What to do with all that squash and kale

Hello fellow gardeners!

This is Liz, from plot #68 (with the pink and purple fence along the path). I’m the garden’s apprentice beekeeper and, unrelatedly, a freelance writer. I have a personal blog where I write about the bees and my plants and other things I get up to. You can visit it to read my latest post, a cautionary tale about how not to use your fennel. Keri and Justin asked if I’d do some writing for the Fox Point Community Garden blog, and I said yes!

I’ll post bee updates, recipes, vegetable news, and whatever’s happening! To start off, here’s a simple recipe for putting a dent in that onslaught of July vegetables. It’s tasty, easy, and was my lunch today.

Chop a clove of garlic and put it in a pan with a hefty splash of oil. I used a cast iron wok because it gets extra hot, but any non-stick pan is fine. Don’t turn your heat on just yet.

Pick out the vegetables that are taking up the most room in your kitchen. Anything that’s not too watery (like tomatoes or cucumbers) is great. 20150723_133014_HDR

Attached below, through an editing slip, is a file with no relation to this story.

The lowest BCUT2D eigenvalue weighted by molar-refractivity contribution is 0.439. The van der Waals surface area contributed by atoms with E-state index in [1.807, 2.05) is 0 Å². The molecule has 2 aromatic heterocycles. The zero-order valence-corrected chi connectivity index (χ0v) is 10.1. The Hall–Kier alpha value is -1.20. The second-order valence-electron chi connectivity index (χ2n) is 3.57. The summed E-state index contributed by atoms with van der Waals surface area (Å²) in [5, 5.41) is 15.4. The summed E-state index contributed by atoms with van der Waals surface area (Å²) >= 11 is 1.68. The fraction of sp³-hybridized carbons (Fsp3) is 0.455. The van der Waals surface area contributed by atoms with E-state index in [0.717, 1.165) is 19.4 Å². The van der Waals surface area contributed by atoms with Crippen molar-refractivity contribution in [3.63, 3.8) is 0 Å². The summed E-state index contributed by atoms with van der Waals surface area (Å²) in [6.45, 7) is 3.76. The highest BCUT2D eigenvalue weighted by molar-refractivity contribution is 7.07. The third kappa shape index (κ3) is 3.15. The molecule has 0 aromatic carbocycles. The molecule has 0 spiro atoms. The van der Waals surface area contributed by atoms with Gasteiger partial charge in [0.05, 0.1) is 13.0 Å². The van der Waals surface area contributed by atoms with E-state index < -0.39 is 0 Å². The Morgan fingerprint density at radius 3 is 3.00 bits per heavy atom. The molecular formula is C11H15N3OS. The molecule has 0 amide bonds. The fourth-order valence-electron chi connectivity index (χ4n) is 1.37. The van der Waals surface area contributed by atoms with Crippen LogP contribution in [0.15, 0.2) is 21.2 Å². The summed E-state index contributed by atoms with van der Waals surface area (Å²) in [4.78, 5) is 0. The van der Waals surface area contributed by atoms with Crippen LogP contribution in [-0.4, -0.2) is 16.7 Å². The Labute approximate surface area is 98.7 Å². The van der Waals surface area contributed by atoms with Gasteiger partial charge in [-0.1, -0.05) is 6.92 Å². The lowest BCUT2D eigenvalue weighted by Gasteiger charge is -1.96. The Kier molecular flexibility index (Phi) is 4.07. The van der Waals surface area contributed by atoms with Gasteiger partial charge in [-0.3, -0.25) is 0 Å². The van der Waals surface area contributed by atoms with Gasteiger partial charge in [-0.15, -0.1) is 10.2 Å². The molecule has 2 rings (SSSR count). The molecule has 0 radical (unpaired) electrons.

I used carrot, kohlrabi (with the nice purple peel), summer squash, and the stems of Swiss chard and kale. You’ll want to cook the leafy greens for less time than these harder vegetables and stems, so keep them separate.20150723_134232_HDR

Here they are!

Once all your vegetables are chopped, turn the heat under your garlic and oil up high. After just a minute or two, the garlic should start to brown. This is your cue to add the hard vegetables. Toss them around and add more oil if you need to. I needed to.


Let these cook for five or ten minutes, tossing them frequently. The key is to cook them through without charring them too much. Just a little char is good.

Once the vegetables meet your standards, push them up on the sides of the wok or to the edges of the pan. Crack an egg into the empty space and scramble it. Then fold the egg bits in with your vegetables. If you don’t do eggs, go ahead and skip this step.

Now it’s time for sauce. I used a big splash of soy sauce, a big squirt of Sriracha, and a big daub of honey. You just want to give your vegetables some flavorful coating, not drench them, so add just enough sauce to cover the bottom of the pan. I like to use dark soy sauce, because it gives more flavor in less volume.

Now throw your leafy greens on top and fold them in to get them good and coated in sauce. They should wilt in just a minute or two.


20150723_134842_HDRAnd that’s it! I had a good, simple lunch, and now I have some room in my crisper for the next impending harvest.

Stay tuned for a bee update! And check out my website for an old bee update!

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